The University of Kentucky will consider only internal candidates for provost position

The next University of Kentucky provost will be a familiar face.

President Eli Capilouto has announced that he will look no further than UK's campus to find the next chief academic officer to replace former Provost Christine Riordan. She was chosen in 2013 after a lengthy national search, coming to Lexington from the University of Denver, where she was the business dean.

Riordan announced last month that she was leaving to become the president of Adelphi University in New York on July 1. Until that time, she will serve as an executive adviser for special projects at UK, and continue to make her annual salary of $420,000.

In a campuswide email on Dec. 19, Capilouto said a variety of important initiatives — a new budget model, a five-year strategic plan, new campus infrastructure and improving retention and graduation rates — need immediate leadership.

"Given the list of initiatives we need to accomplish to continue our progress as a university, a strong majority of my conversations have made clear to me the need to undertake a deliberate, but rapid process for selecting a permanent provost," Capilouto wrote. "This is the better choice for our campus at this moment — in comparison to selecting an interim provost to be followed by a lengthy national search. There is a palpable sense that we need 'thoughtful urgency' to select our next chief academic officer."

Spokesman Jay Blanton said the university has had previous internal candidates for the job.

"The talent is here and the strength is here to fill the position," he said. "We need to move quickly as an institution, and that position is at the nexus of all of those issues."

On Tuesday, Capilouto announced an eight-member search committee chaired by Nancy Cox, dean of the College of Agriculture, Food and Environment, and Robert Mock, vice president of student affairs.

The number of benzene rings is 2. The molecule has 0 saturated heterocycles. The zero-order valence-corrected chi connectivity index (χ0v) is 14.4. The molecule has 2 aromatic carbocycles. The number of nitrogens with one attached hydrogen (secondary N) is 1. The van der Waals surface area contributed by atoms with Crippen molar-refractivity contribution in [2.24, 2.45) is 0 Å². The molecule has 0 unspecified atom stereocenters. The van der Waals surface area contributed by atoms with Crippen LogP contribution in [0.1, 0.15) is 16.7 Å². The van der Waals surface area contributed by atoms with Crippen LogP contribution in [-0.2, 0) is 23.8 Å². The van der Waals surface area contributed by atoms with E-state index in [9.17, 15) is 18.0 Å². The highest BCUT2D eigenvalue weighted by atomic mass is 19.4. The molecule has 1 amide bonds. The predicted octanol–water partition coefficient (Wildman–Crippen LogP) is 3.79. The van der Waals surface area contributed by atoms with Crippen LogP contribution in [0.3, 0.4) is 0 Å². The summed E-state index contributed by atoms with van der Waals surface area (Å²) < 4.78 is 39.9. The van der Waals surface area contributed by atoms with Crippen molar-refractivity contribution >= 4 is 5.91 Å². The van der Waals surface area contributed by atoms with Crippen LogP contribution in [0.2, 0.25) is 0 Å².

The other members are Mike Adams, chairman of the staff senate; Kim Anderson, engineering professor; Andrew Hippisley, chairman of the senate council; Mariel Jackson, student government vice president; professor Nancy Schoenberg of the College of Medicine; and professor Genia Toma of the Martin School of Public Policy and Administration.

Blanton said none of the committee members would be candidates for the provost job.

The committee will take nominations via email at between now and 5 p.m. Jan. 12. Nominees will be asked to submit applications by Jan. 16.

One to three finalists will be presented to the campus in open forums, a process similar to when Riordan was hired.

Tim Tracy, dean of the College of Pharmacy, was interim provost before Riordan was hired. He said the complexities of a school such as UK — a public, land grant research university with 16 colleges, including a medical school — made the provost's job particularly challenging.

"It's a big job at any university like ours, whether you come from inside or outside," he said.

Tracy declined to comment on whether he was interested in the job.

Robert Grossman, a faculty member of the UK Board of Trustees, said he thought Capilouto weighed the pros and cons of an internal versus external search. "A national search would take a very long time, and we've got a lot of balls in the air right now," he said. "His judgment was that the cons to an internal search were outweighed by the pros. He didn't make the decision rashly."